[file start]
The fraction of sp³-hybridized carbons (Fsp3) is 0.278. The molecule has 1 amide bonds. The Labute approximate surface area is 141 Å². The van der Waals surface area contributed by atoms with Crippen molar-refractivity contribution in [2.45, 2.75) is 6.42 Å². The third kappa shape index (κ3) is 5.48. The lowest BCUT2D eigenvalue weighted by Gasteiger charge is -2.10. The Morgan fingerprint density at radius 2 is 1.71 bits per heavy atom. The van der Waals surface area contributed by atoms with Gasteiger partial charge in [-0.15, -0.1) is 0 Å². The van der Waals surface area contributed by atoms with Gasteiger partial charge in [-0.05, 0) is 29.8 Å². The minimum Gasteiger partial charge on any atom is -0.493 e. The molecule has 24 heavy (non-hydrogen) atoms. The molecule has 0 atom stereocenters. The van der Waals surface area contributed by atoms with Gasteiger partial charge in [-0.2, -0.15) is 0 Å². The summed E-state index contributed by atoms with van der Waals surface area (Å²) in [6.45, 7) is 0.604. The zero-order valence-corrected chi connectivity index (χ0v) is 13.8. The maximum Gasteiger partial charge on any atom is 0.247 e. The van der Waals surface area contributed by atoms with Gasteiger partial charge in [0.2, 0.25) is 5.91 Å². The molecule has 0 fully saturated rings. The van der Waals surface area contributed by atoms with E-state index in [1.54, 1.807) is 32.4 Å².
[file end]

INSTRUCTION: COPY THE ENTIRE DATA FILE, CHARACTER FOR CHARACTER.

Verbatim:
The fraction of sp³-hybridized carbons (Fsp3) is 0.278. The molecule has 1 amide bonds. The Labute approximate surface area is 141 Å². The van der Waals surface area contributed by atoms with Crippen molar-refractivity contribution in [2.45, 2.75) is 6.42 Å². The third kappa shape index (κ3) is 5.48. The lowest BCUT2D eigenvalue weighted by Gasteiger charge is -2.10. The Morgan fingerprint density at radius 2 is 1.71 bits per heavy atom. The van der Waals surface area contributed by atoms with Gasteiger partial charge in [-0.15, -0.1) is 0 Å². The van der Waals surface area contributed by atoms with Gasteiger partial charge in [-0.05, 0) is 29.8 Å². The minimum Gasteiger partial charge on any atom is -0.493 e. The molecule has 24 heavy (non-hydrogen) atoms. The molecule has 0 atom stereocenters. The van der Waals surface area contributed by atoms with Gasteiger partial charge in [-0.2, -0.15) is 0 Å². The summed E-state index contributed by atoms with van der Waals surface area (Å²) in [6.45, 7) is 0.604. The zero-order valence-corrected chi connectivity index (χ0v) is 13.8. The maximum Gasteiger partial charge on any atom is 0.247 e. The van der Waals surface area contributed by atoms with Gasteiger partial charge in [0.2, 0.25) is 5.91 Å². The molecule has 0 fully saturated rings. The van der Waals surface area contributed by atoms with E-state index in [1.54, 1.807) is 32.4 Å².